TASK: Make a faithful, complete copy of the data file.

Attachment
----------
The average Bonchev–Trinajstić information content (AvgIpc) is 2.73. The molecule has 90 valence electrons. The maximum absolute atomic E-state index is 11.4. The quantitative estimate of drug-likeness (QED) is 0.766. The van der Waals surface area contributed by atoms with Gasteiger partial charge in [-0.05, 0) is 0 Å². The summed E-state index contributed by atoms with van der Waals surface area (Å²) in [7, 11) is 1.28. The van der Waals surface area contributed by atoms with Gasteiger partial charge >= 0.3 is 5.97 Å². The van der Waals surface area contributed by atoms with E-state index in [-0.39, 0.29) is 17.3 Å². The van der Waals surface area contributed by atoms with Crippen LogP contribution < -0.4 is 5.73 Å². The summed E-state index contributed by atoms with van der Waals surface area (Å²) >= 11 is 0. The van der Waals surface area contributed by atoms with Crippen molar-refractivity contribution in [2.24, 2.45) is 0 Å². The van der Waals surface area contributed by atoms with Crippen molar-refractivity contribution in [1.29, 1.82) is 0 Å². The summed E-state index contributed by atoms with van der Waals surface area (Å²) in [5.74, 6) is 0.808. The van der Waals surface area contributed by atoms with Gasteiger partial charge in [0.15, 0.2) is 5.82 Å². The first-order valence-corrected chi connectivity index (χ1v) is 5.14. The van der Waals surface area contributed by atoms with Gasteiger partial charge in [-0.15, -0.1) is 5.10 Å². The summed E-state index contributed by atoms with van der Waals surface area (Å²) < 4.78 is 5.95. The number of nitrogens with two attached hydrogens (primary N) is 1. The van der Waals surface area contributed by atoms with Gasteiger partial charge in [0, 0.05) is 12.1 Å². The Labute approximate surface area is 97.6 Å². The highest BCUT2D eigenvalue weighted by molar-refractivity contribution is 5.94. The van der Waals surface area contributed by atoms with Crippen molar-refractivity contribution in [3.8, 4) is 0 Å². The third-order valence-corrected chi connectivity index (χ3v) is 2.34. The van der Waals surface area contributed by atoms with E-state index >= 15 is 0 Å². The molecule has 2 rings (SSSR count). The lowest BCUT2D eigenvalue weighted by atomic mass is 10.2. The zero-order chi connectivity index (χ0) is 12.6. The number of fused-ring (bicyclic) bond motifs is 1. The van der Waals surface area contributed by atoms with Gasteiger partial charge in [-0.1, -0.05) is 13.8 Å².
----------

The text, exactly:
The average Bonchev–Trinajstić information content (AvgIpc) is 2.73. The molecule has 90 valence electrons. The maximum absolute atomic E-state index is 11.4. The quantitative estimate of drug-likeness (QED) is 0.766. The van der Waals surface area contributed by atoms with Gasteiger partial charge in [-0.05, 0) is 0 Å². The summed E-state index contributed by atoms with van der Waals surface area (Å²) in [7, 11) is 1.28. The van der Waals surface area contributed by atoms with Gasteiger partial charge >= 0.3 is 5.97 Å². The van der Waals surface area contributed by atoms with E-state index in [-0.39, 0.29) is 17.3 Å². The van der Waals surface area contributed by atoms with Crippen LogP contribution < -0.4 is 5.73 Å². The summed E-state index contributed by atoms with van der Waals surface area (Å²) >= 11 is 0. The van der Waals surface area contributed by atoms with Crippen molar-refractivity contribution in [2.24, 2.45) is 0 Å². The van der Waals surface area contributed by atoms with Crippen molar-refractivity contribution in [1.29, 1.82) is 0 Å². The summed E-state index contributed by atoms with van der Waals surface area (Å²) in [5.74, 6) is 0.808. The van der Waals surface area contributed by atoms with Gasteiger partial charge in [0.15, 0.2) is 5.82 Å². The first-order valence-corrected chi connectivity index (χ1v) is 5.14. The van der Waals surface area contributed by atoms with Gasteiger partial charge in [-0.15, -0.1) is 5.10 Å². The summed E-state index contributed by atoms with van der Waals surface area (Å²) < 4.78 is 5.95. The number of nitrogens with two attached hydrogens (primary N) is 1. The van der Waals surface area contributed by atoms with Gasteiger partial charge in [0, 0.05) is 12.1 Å². The Labute approximate surface area is 97.6 Å². The highest BCUT2D eigenvalue weighted by molar-refractivity contribution is 5.94. The van der Waals surface area contributed by atoms with Crippen molar-refractivity contribution in [3.8, 4) is 0 Å². The third-order valence-corrected chi connectivity index (χ3v) is 2.34. The van der Waals surface area contributed by atoms with E-state index >= 15 is 0 Å². The molecule has 2 rings (SSSR count). The lowest BCUT2D eigenvalue weighted by atomic mass is 10.2. The zero-order chi connectivity index (χ0) is 12.6. The number of fused-ring (bicyclic) bond motifs is 1. The van der Waals surface area contributed by atoms with Gasteiger partial charge in [-0.1, -0.05) is 13.8 Å².